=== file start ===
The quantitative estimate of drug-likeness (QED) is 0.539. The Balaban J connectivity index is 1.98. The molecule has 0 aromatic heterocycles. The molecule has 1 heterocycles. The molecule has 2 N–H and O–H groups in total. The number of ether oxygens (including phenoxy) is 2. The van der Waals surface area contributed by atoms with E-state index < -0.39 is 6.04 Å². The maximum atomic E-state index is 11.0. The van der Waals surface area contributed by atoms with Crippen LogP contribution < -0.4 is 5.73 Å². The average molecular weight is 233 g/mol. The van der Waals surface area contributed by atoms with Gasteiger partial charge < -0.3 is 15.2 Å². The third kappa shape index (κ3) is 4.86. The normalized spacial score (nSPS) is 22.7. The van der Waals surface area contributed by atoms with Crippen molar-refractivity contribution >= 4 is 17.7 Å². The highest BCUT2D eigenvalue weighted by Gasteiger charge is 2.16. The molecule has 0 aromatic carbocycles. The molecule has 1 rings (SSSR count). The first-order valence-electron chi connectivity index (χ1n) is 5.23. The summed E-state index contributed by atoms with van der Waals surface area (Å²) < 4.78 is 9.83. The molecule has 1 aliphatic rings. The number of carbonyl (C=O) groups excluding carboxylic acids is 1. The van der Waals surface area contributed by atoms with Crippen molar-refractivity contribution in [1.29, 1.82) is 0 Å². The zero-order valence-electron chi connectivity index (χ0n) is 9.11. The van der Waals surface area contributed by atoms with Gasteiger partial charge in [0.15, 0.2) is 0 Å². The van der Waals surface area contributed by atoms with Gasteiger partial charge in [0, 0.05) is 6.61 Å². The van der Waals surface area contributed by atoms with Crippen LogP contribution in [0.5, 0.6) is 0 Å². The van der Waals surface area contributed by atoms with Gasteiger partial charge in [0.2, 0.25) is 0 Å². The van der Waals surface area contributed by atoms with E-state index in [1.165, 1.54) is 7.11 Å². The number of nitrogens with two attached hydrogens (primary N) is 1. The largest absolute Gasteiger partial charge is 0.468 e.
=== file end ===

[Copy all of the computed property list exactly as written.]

The quantitative estimate of drug-likeness (QED) is 0.539. The Balaban J connectivity index is 1.98. The molecule has 0 aromatic heterocycles. The molecule has 1 heterocycles. The molecule has 2 N–H and O–H groups in total. The number of ether oxygens (including phenoxy) is 2. The van der Waals surface area contributed by atoms with E-state index < -0.39 is 6.04 Å². The maximum atomic E-state index is 11.0. The van der Waals surface area contributed by atoms with Crippen LogP contribution < -0.4 is 5.73 Å². The average molecular weight is 233 g/mol. The van der Waals surface area contributed by atoms with Gasteiger partial charge < -0.3 is 15.2 Å². The third kappa shape index (κ3) is 4.86. The normalized spacial score (nSPS) is 22.7. The van der Waals surface area contributed by atoms with Crippen molar-refractivity contribution >= 4 is 17.7 Å². The highest BCUT2D eigenvalue weighted by Gasteiger charge is 2.16. The molecule has 0 aromatic carbocycles. The molecule has 1 rings (SSSR count). The first-order valence-electron chi connectivity index (χ1n) is 5.23. The summed E-state index contributed by atoms with van der Waals surface area (Å²) < 4.78 is 9.83. The molecule has 1 aliphatic rings. The number of carbonyl (C=O) groups excluding carboxylic acids is 1. The van der Waals surface area contributed by atoms with Crippen molar-refractivity contribution in [1.29, 1.82) is 0 Å². The zero-order valence-electron chi connectivity index (χ0n) is 9.11. The van der Waals surface area contributed by atoms with Gasteiger partial charge in [0.15, 0.2) is 0 Å². The van der Waals surface area contributed by atoms with Gasteiger partial charge in [0, 0.05) is 6.61 Å². The van der Waals surface area contributed by atoms with Crippen LogP contribution in [0.5, 0.6) is 0 Å². The van der Waals surface area contributed by atoms with Gasteiger partial charge in [0.2, 0.25) is 0 Å². The van der Waals surface area contributed by atoms with E-state index in [1.165, 1.54) is 7.11 Å². The number of nitrogens with two attached hydrogens (primary N) is 1. The largest absolute Gasteiger partial charge is 0.468 e.